They say any publicity is good publicity, but you probably wouldn’t say that about the press that the FBI has been getting lately. Its National Instant Criminal Background Check System (NICS) has been under a national spotlight ever since the horrific shooting in Sutherland Springs, Texas, when the mentally unstable shooter, Devin Patrick Kelley, was able to purchase a firearm despite items on his record that should have prohibited it.
It doesn’t seem coincidental, then, that the FBI is having a record year when it comes to weapons seizures. The number of seizures indicates an attempt to take back control on the FBI’s part, but it also demonstrates just how flawed the background check system is.
The FBI Is Seizing More Guns than Ever
Before we get into the FBI’s firearms seizures, it’s important to understand exactly how the background check system works through the NICS. When someone wants to purchase a firearm through a licensed firearms dealer, the dealer must first enter that person’s information into the NICS, which vets it to see if the person has anything on their record that makes it unlawful to purchase a firearm.
This background check often happens instantly, but it can take longer. The maximum amount of time allowed for this per federal law is three business days. After that, even if the NICS didn’t approve the transaction yet, the person in question can complete their purchase.
If the NICS later flags the buyer after the transaction has already gone through, then the FBI issues a request to the Bureau of Alcohol, Tobacco, Firearms and Explosives (ATF) to send agents who can retrieve the firearms.
In 2016, the FBI requested seizures for 4,170 firearm purchases, which is a 10-year high. For comparison’s sake, the number of seizure requests in 2015 was 2,892. Keep in mind that since these numbers refer to purchases, the number of firearms is almost certainly higher, as many people are able purchase multiple firearms in a single transaction regardless of how bad their credit is.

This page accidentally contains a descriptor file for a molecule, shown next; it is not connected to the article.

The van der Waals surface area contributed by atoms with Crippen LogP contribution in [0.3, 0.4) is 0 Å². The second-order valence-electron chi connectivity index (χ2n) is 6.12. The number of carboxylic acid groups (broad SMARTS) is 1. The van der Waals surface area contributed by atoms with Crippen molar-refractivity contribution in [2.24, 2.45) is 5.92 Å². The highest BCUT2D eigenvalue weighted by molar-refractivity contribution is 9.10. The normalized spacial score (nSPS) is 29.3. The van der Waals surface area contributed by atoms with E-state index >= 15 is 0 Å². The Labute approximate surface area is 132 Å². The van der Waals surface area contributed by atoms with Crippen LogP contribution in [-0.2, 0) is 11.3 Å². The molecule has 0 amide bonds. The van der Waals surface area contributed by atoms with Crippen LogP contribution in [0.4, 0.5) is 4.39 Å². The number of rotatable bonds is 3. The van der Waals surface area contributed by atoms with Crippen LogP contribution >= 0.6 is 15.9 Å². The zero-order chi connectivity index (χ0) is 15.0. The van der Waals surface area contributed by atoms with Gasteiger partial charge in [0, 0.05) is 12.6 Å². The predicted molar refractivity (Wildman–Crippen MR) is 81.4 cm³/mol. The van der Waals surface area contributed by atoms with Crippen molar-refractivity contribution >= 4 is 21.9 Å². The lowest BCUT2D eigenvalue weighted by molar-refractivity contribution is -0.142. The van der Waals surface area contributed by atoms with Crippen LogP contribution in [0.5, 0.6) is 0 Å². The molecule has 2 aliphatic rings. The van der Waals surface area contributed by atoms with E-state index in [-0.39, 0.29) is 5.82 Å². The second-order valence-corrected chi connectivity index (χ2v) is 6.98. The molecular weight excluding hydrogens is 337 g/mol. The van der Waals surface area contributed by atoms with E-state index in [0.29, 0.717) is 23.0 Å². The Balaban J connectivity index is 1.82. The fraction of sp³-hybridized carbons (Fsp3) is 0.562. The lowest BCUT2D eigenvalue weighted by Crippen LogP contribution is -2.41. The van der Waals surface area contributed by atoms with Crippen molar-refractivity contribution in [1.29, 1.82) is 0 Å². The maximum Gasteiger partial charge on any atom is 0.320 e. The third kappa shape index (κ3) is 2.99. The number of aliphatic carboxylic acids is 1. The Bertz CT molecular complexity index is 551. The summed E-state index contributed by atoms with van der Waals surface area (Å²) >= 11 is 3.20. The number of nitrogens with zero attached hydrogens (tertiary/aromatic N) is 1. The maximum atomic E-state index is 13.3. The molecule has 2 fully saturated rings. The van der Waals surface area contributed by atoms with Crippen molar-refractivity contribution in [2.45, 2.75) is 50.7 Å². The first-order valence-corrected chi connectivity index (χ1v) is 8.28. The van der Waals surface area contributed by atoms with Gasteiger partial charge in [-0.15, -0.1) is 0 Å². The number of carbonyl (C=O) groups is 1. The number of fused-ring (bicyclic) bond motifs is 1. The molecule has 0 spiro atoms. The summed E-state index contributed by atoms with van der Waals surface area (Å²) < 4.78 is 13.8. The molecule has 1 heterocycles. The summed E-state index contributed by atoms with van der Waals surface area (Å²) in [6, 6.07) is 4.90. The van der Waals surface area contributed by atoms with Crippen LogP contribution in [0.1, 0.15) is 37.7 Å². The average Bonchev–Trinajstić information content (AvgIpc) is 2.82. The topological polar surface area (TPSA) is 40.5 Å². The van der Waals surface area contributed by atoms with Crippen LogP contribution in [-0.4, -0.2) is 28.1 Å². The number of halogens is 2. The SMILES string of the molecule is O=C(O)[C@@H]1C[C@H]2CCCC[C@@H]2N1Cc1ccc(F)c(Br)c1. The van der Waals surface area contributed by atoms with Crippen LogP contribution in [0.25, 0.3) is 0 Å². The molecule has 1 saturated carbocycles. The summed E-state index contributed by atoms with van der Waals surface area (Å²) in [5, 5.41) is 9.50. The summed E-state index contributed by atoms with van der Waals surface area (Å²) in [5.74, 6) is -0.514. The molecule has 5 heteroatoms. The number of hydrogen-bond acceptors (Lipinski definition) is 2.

The Many Dangers of Seizing Firearms
There are several obvious dangers of selling someone a firearm, and then trying to get it back later. The most significant is that a person who shouldn’t have a gun, does. As we saw with the unlicensed use of a low-budget Ruger .556 AR-15 in the Sutherland Springs shooting, that can lead to terrible tragedies. Of course, any determined criminal could get a gun through illegal means, but it will at least be more difficult for them when they can’t just buy one at the store.
It can be an unpleasant and risky job for the ATF agents performing the seizures. Trying to take someone’s guns is inherently dangerous, especially when a person technically purchased those guns legally and feels the government is infringing on their rights.
Finally, there’s the very real possibility that the agents have no luck seizing the guns. Sometimes agents can’t find the buyer, or they do, but the buyer resold the guns or claims they don’t have the guns anymore. The FBI doesn’t require the ATF to provide an update on how a seizure went, and with the ATF being short-staffed, agents often give up the chase if they don’t think the buyer is actually a threat.
The FBI is currently exploring various blockchain solutions, and private companies like Blocksafe are providing their own solutions, but those are years away from being implemented and widely adopted.
Seizures Won’t Fix a Broken System
Gun control advocates support the NICS, and many want it extended to firearm accessories. After the mass shooting at a country music concert in Las Vegas, the latest idea was using the NICS to track bump stock sales. Some even say that online ammunition stores should carry a background check, and most reputable ones do.
That makes little sense, in part because it only places more restrictions on law-abiding gun owners, and because the NICS already isn’t working. Adding even more items for the NICS to monitor is like loading up a truck that broke down years ago.
Requiring background checks for firearm purchases is a good idea, but it needs to be implemented correctly, otherwise, it’s worthless. The NICS currently isn’t doing its job properly, because it’s letting thousands of people who should be barred from buying weapons do so anyway.
The increased seizure rate is the FBI desperately trying to increase the public’s trust in a broken system. It’s a transparent effort, though, as anyone can see that when you need to seize firearms people purchased, the system checking those buyers has some serious flaws. Until the NICS can process transactions within a reasonable timeframe without missing anything, it won’t do much in terms of the public’s safety.
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